Crisis does not necessarily or completely mean negative. There is a possibility of finding solutions if proper investigation, research, and open dialogues are conducted. Whatever the nuances, the Chinese word for crisis (wei-ji) broadly signify the possible dichotomy within such a situation. Wei meaning dangers and ji meaning opportunities. Even in Buddhist philosophy, when there is dukkha, there are samudhaya for the situation.
The above does not necessarily mean that a ‘national government’ would succeed in Sri Lanka. For the purpose however, there should be at least a brief Manifesto with a ‘vision,’ ‘mission,’ and ‘primary objectives.’ At least the attempt is commendable although this is not the first time that this idea was promoted.
Rationale for a national government also emerges from the international context. If Sri Lanka had too much aligned with China during the (Mahinda) Rajapaksa period, there appears now a more balanced relation with India, Japan, and Western countries under the present circumstances. If Sri Lanka went before the IMF last year, many of the ‘scarcities and ques’ could have been avoided with necessary foreign exchange and managing the balance of payments rationally. Sectarian or ‘irrational nationalism’ prevents this, apart from several self-interests. Of course, Sri Lanka should bargain properly with the IMF for the country’s interests.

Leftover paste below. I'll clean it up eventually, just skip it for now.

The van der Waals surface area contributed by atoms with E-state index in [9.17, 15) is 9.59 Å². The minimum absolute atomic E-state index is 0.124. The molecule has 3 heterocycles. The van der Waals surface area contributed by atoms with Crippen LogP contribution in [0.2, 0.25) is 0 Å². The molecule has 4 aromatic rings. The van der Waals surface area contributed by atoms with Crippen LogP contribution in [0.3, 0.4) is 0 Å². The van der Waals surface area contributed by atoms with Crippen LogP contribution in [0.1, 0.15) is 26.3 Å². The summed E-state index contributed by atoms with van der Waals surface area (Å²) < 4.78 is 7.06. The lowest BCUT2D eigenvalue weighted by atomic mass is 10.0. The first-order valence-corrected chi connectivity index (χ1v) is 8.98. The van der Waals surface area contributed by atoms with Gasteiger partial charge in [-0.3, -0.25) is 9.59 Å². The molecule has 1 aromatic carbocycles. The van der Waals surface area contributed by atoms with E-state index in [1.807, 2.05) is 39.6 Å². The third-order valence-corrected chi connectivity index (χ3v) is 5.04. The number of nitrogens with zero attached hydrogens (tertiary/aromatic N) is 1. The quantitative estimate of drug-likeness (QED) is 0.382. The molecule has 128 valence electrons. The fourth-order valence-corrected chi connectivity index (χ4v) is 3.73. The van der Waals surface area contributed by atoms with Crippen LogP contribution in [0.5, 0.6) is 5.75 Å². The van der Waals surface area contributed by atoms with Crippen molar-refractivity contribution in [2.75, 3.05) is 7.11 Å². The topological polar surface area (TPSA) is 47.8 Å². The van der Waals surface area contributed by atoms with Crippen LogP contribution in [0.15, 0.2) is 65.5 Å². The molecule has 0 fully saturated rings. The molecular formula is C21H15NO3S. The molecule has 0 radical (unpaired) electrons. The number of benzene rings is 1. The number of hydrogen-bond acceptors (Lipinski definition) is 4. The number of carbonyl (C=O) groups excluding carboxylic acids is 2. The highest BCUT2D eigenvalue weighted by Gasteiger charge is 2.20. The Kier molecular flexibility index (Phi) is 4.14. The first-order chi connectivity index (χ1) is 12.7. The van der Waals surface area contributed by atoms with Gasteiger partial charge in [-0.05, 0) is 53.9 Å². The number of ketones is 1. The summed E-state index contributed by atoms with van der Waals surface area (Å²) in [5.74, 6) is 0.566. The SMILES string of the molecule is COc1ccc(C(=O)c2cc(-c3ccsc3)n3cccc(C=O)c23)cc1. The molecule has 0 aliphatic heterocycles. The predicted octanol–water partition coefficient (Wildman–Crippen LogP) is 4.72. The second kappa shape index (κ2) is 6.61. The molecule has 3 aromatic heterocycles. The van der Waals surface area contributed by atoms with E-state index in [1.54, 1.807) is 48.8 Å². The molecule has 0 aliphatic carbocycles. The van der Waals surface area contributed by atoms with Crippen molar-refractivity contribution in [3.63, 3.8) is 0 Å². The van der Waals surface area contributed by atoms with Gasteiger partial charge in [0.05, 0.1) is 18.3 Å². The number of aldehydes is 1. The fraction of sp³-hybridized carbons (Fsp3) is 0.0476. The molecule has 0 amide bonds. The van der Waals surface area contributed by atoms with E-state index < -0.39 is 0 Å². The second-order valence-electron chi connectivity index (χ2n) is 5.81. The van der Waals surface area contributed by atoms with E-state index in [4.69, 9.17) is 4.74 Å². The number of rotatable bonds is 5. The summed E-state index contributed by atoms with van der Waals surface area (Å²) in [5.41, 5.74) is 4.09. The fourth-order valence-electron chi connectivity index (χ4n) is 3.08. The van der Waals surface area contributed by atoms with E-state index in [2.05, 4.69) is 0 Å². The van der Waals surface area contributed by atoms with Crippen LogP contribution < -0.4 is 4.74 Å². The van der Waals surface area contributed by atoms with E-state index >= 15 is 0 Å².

It is not just a ‘national government’ that the country needs. Rule of law should prevail and for this purpose, particularly the ‘police service’ should be reformed. Bureaucracy should also be reformed with professionalism, post-graduate qualifications, research and independent decision making for the betterment of the economy, people, and the country. The slogan or the concept of ‘National Government’ should go along with ‘Rule of Law.’